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2 hours ago, lanceh55 said:

NeoHom.   I will try that, leave the fort and wait for reinforcements.

That may be a way to win, but it doesn't really meet the point of the scenario which is to defend the position.  That is more a strategy to take advantage of the limitations of the Strat AI.  I can guarantee that doing that against a human player would have you wiped out.  I have played that scenario to a win fighting to defend the position.  It can be done ;) 

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1 hour ago, sburke said:

That may be a way to win, but it doesn't really meet the point of the scenario which is to defend the position.  That is more a strategy to take advantage of the limitations of the Strat AI.  I can guarantee that doing that against a human player would have you wiped out.  I have played that scenario to a win fighting to defend the position.  It can be done ;) 

My thoughts and sentiments exactly. If the AI or enemy player took the fort and the scenario required them to hold it for a certain amount of time, then I guess such a strategy would be pretty fair, but without that, it seems quite gamey. At that rate you might as well save and ceasefire to see enemy positions.

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stay and fight - it can be done with close to or no casualties!

might I suggest looking at the fortress and its structures more closely?

 

anything else I'd consider too obvious spoilers :)

Edited by solinvictus202

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As this thread is about CMSF2 Release Updates, I'd love to hear some fresh news on it...   :D

I am so looking forward to the full release... modder's can be let loose to do their stuff, mission makers can work their magic etc!

Plus we get to involve ourselves in the campaigns...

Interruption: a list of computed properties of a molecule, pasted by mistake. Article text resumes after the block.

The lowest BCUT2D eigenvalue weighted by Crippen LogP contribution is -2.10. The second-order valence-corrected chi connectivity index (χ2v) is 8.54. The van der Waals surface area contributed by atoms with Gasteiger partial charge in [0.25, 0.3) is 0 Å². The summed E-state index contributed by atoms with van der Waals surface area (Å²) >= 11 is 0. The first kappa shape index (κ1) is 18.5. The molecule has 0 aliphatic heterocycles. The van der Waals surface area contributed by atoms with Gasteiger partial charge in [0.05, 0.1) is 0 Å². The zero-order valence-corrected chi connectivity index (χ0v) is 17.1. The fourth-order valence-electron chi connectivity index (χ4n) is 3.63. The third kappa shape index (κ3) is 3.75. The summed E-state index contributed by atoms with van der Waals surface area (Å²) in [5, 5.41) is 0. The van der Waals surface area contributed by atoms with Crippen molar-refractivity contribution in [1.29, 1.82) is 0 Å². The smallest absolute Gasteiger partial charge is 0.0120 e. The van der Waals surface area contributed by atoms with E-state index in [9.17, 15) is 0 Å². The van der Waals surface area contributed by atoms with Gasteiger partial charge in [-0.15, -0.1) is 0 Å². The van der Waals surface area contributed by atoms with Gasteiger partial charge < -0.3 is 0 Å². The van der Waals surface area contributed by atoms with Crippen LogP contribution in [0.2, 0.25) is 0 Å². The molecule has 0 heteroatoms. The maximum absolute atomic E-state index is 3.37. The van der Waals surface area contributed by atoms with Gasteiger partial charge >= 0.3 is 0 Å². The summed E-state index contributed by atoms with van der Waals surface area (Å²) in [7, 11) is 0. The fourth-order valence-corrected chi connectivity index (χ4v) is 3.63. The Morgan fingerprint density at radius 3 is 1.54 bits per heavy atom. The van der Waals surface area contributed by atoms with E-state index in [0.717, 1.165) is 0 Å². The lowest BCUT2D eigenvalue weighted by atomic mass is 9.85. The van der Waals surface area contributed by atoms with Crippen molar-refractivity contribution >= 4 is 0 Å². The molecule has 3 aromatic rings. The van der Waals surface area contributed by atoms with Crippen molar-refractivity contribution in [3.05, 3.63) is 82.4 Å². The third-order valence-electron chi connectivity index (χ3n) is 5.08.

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2 hours ago, Trooper117 said:

As this thread is about CMSF2 Release Updates, I'd love to hear some fresh news on it...   :D

Still working on it ;)  One of the side effects of handling sooooo much (too much!) content all at once is it takes a long time to find all of the bugs.  For example, on Friday I went into the TO&E to find a bug that was identified (more of a rough corner) and discovered that one of the more obscure vehicles had the wrong crew assigned to it.  Which would negate the use of its primary weapon if the vehicle suffered even one casualty.  Obviously no tester ran into that situation and so it wasn't discovered until now.

At some point we're just going to have to live with a release that has the potential for minor glitches like this then release a patch.  It's either that or keep this thing in the oven at the 99% complete stage for a while longer.  I don't think anybody wants that, so we're going to get this thing wrapped up very soon.

2 hours ago, pintere said:

So what exactly will happen with these last four campaigns? Will they be updated and then released as part of a patch or something?

We will continue to revise them while you guys chew into the other content.  Each of the four unrevised Campaigns will be released as patches as they are finished.

Steve

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18 minutes ago, Battlefront.com said:

At some point we're just going to have to live with a release that has the potential for minor glitches like this then release a patch.  It's either that or keep this thing in the oven at the 99% complete stage for a while longer.  I don't think anybody wants that, so we're going to get this thing wrapped up very soon.

 

5hmbWgO.jpg

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This week: We are 99% done!

Next week: We are 99.9% done!

The week after: We are 99.98% done!

The week after that: We are 99.998% done!

You know @Battlefront.com, NASA once considered a 99.99% reliability rating to be acceptable... If it's good enough for NASA, it's good enough for us. ;) 

Granted, they were trying to get to the moon at the time, so they were in a bit of a rush.

Edited by General Jack Ripper

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2 hours ago, General Jack Ripper said:

This week: We are 99% done!

Next week: We are 99.9% done!

The week after: We are 99.98% done!

The week after that: We are 99.998% done!

You know @Battlefront.com, NASA once considered a 99.99% reliability rating to be acceptable... If it's good enough for NASA, it's good enough for us. ;)